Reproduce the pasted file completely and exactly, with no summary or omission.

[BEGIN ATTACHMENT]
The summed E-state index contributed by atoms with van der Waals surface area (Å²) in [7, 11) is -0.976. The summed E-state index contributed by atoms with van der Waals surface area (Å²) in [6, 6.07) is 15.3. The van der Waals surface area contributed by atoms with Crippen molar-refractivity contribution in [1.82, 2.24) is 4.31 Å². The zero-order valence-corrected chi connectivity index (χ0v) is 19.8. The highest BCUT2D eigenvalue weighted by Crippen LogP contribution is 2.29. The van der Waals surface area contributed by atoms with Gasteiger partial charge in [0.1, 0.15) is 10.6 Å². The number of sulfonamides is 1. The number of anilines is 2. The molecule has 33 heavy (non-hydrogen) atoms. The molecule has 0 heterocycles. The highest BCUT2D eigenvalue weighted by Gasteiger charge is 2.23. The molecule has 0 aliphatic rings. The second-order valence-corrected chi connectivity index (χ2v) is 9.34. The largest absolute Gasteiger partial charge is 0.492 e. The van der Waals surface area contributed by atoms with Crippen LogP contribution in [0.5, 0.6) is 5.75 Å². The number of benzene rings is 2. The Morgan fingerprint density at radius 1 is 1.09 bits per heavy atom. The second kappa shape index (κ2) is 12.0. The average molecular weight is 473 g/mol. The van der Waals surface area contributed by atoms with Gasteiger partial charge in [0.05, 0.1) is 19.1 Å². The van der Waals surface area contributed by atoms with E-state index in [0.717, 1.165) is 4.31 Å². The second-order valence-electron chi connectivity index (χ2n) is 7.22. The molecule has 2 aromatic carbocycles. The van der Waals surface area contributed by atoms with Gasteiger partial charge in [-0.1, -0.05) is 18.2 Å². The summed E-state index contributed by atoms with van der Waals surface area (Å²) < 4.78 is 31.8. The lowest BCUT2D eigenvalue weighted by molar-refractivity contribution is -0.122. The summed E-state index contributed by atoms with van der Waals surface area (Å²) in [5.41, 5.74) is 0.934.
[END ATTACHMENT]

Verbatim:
The summed E-state index contributed by atoms with van der Waals surface area (Å²) in [7, 11) is -0.976. The summed E-state index contributed by atoms with van der Waals surface area (Å²) in [6, 6.07) is 15.3. The van der Waals surface area contributed by atoms with Crippen molar-refractivity contribution in [1.82, 2.24) is 4.31 Å². The zero-order valence-corrected chi connectivity index (χ0v) is 19.8. The highest BCUT2D eigenvalue weighted by Crippen LogP contribution is 2.29. The van der Waals surface area contributed by atoms with Gasteiger partial charge in [0.1, 0.15) is 10.6 Å². The number of sulfonamides is 1. The number of anilines is 2. The molecule has 33 heavy (non-hydrogen) atoms. The molecule has 0 heterocycles. The highest BCUT2D eigenvalue weighted by Gasteiger charge is 2.23. The molecule has 0 aliphatic rings. The second-order valence-corrected chi connectivity index (χ2v) is 9.34. The largest absolute Gasteiger partial charge is 0.492 e. The van der Waals surface area contributed by atoms with Crippen LogP contribution in [0.5, 0.6) is 5.75 Å². The number of benzene rings is 2. The Morgan fingerprint density at radius 1 is 1.09 bits per heavy atom. The second kappa shape index (κ2) is 12.0. The average molecular weight is 473 g/mol. The van der Waals surface area contributed by atoms with Gasteiger partial charge in [0.05, 0.1) is 19.1 Å². The van der Waals surface area contributed by atoms with E-state index in [0.717, 1.165) is 4.31 Å². The second-order valence-electron chi connectivity index (χ2n) is 7.22. The molecule has 2 aromatic carbocycles. The van der Waals surface area contributed by atoms with Gasteiger partial charge in [-0.1, -0.05) is 18.2 Å². The summed E-state index contributed by atoms with van der Waals surface area (Å²) < 4.78 is 31.8. The lowest BCUT2D eigenvalue weighted by molar-refractivity contribution is -0.122. The summed E-state index contributed by atoms with van der Waals surface area (Å²) in [5.41, 5.74) is 0.934.